Abstract

Purpose

This study investigates whether dental hygienists are routinely conducting oral cancer screenings (OCSs) as per their professional capability and responsibility. Factors that may mediate provision of OCSs, and ability to discuss sensitive topics with patients, are also examined.

Methods

A pretested online questionnaire was sent via national and provincial regulatory bodies to target practicing registered dental hygienists across Canada. Analysis was conducted using statistical software.

Results

Results of 256 surveys were analysed. Sixty-four per cent of dental hygienists listed an OCS as part of their regular process of care. Except for the initial examination, respondents were significantly more likely to report being responsible for the OCS than the dentist, P<.001. On average, intraoral components are inspected at higher frequencies (96%) than extraoral components (73%). Confidence in OCS technique was high (70%). The majority felt prepared by their education to conduct OCSs (60%), but those with a bachelor’s degree felt more prepared than those with a diploma, P=.005. The average time to conduct an OCS is 4.09 minutes, with most agreeing there is sufficient time in an appointment (57%). Only 37% felt their education prepared them to discuss sensitive topics, level of education had no effect, P>.05. Only 43% of respondents felt confident in their human papillomavirus (HPV) knowledge and comfortable discussing HPV risk factors with patients.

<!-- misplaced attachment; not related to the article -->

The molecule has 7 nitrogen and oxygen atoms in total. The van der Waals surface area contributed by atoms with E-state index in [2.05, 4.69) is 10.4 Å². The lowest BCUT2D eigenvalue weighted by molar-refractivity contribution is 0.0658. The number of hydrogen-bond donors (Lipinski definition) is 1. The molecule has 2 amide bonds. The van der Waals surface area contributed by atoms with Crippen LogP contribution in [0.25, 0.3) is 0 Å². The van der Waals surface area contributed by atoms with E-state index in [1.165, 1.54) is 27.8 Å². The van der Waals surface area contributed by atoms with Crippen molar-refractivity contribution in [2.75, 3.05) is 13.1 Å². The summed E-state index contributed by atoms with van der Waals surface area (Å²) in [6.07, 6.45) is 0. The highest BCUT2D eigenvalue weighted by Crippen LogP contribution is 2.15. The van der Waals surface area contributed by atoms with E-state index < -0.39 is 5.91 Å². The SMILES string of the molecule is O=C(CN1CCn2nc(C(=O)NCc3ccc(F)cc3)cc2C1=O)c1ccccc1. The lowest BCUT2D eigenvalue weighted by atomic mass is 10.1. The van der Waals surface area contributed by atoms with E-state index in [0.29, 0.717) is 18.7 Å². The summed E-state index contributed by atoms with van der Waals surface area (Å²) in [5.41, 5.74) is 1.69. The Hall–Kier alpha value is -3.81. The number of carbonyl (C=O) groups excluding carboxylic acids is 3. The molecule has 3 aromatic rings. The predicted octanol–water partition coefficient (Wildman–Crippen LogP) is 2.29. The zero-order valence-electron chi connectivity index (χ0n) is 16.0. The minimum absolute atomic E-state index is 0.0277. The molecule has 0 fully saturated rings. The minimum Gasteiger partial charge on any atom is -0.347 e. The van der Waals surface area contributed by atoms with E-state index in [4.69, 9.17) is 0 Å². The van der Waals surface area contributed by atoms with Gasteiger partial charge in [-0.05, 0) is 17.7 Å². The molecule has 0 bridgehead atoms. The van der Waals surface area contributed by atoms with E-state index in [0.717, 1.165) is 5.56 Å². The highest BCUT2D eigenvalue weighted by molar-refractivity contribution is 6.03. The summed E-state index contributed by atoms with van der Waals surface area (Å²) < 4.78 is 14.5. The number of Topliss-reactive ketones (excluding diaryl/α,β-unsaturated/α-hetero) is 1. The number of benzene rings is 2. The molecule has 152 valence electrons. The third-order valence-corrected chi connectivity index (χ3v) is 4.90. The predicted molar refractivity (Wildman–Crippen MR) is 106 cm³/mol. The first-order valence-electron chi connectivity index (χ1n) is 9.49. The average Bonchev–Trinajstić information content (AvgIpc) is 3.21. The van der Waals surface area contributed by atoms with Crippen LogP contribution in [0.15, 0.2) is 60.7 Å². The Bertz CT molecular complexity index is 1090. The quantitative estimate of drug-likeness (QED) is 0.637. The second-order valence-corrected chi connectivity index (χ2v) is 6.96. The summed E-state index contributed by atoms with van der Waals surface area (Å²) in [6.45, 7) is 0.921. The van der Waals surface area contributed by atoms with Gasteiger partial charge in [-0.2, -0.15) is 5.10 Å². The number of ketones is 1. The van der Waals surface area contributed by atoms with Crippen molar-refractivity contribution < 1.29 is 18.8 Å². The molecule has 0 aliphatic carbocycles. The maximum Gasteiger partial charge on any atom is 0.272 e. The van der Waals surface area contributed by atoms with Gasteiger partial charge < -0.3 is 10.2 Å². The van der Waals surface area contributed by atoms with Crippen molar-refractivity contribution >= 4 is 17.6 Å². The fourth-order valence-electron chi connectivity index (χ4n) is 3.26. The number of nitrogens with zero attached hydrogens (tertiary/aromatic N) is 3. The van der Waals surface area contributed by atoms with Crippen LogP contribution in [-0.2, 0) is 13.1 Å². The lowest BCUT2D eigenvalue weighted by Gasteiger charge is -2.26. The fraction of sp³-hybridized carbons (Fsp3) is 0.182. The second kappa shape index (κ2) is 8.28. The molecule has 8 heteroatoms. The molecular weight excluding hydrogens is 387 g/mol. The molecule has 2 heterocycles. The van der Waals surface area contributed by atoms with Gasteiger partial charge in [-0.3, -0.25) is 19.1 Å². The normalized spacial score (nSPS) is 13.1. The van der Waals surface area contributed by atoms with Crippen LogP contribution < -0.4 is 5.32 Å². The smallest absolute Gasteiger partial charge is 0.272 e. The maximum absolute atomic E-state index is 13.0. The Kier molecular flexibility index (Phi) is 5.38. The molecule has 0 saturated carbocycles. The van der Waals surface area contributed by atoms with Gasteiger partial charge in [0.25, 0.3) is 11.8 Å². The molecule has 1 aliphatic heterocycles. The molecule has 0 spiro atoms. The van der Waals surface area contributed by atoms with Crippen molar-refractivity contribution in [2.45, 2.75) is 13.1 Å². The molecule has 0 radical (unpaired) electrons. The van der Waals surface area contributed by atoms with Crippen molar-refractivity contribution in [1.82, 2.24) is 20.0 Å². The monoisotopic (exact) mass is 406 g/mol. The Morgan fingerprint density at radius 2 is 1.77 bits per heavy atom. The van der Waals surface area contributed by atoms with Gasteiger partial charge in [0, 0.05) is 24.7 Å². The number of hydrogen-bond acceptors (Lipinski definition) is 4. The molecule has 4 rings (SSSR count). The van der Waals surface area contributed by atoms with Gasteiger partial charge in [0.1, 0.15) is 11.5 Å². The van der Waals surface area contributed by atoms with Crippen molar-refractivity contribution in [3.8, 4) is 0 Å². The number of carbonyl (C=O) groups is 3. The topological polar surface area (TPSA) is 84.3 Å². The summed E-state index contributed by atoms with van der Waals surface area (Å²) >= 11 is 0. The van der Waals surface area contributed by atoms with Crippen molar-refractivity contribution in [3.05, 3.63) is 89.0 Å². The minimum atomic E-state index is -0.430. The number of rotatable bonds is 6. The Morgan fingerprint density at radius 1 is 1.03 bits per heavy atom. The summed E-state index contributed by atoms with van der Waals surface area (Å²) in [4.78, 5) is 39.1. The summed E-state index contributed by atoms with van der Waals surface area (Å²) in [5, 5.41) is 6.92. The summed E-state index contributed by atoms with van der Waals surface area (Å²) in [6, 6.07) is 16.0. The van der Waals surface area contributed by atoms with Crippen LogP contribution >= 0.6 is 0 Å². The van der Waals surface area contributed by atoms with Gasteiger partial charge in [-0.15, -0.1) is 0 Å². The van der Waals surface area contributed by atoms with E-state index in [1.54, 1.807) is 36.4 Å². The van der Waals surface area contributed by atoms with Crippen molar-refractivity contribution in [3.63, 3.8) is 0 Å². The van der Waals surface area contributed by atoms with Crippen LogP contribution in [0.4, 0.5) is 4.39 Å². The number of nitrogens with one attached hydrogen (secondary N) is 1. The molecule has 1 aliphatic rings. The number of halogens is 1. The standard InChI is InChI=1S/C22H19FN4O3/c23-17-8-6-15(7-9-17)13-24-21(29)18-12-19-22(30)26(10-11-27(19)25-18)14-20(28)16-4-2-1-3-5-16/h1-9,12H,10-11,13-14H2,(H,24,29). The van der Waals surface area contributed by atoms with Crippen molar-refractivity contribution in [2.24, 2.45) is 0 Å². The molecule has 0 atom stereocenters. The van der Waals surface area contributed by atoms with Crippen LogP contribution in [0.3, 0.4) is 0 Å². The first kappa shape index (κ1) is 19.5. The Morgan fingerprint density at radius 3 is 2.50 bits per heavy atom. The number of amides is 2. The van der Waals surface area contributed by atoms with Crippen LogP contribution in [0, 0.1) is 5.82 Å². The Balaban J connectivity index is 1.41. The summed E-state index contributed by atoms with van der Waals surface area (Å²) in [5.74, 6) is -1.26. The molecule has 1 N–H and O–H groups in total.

Conclusion

Dental hygienists in this study are regularly conducting OCSs; however, they lack comfort discussing sensitive topics such as transmission of oral HPV, and screenings may not be fully comprehensive.

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